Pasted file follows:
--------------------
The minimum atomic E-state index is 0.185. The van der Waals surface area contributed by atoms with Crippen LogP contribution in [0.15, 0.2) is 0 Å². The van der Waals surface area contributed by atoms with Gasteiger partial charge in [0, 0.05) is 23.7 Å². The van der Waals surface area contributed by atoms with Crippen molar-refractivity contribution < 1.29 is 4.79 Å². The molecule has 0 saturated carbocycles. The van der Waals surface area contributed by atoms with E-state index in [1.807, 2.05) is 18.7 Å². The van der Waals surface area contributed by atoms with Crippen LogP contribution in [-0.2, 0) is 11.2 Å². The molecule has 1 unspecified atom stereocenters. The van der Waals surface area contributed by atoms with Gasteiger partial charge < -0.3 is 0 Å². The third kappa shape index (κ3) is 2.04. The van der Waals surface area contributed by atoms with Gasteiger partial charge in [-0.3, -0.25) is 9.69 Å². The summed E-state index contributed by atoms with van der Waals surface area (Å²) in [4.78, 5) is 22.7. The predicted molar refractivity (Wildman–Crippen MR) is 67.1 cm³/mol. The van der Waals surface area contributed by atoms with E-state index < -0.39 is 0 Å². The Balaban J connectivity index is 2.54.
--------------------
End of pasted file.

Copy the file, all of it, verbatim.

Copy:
The minimum atomic E-state index is 0.185. The van der Waals surface area contributed by atoms with Crippen LogP contribution in [0.15, 0.2) is 0 Å². The van der Waals surface area contributed by atoms with Gasteiger partial charge in [0, 0.05) is 23.7 Å². The van der Waals surface area contributed by atoms with Crippen molar-refractivity contribution < 1.29 is 4.79 Å². The molecule has 0 saturated carbocycles. The van der Waals surface area contributed by atoms with E-state index in [1.807, 2.05) is 18.7 Å². The van der Waals surface area contributed by atoms with Crippen LogP contribution in [-0.2, 0) is 11.2 Å². The molecule has 1 unspecified atom stereocenters. The van der Waals surface area contributed by atoms with Gasteiger partial charge < -0.3 is 0 Å². The third kappa shape index (κ3) is 2.04. The van der Waals surface area contributed by atoms with Gasteiger partial charge in [-0.3, -0.25) is 9.69 Å². The summed E-state index contributed by atoms with van der Waals surface area (Å²) in [4.78, 5) is 22.7. The predicted molar refractivity (Wildman–Crippen MR) is 67.1 cm³/mol. The van der Waals surface area contributed by atoms with E-state index < -0.39 is 0 Å². The Balaban J connectivity index is 2.54.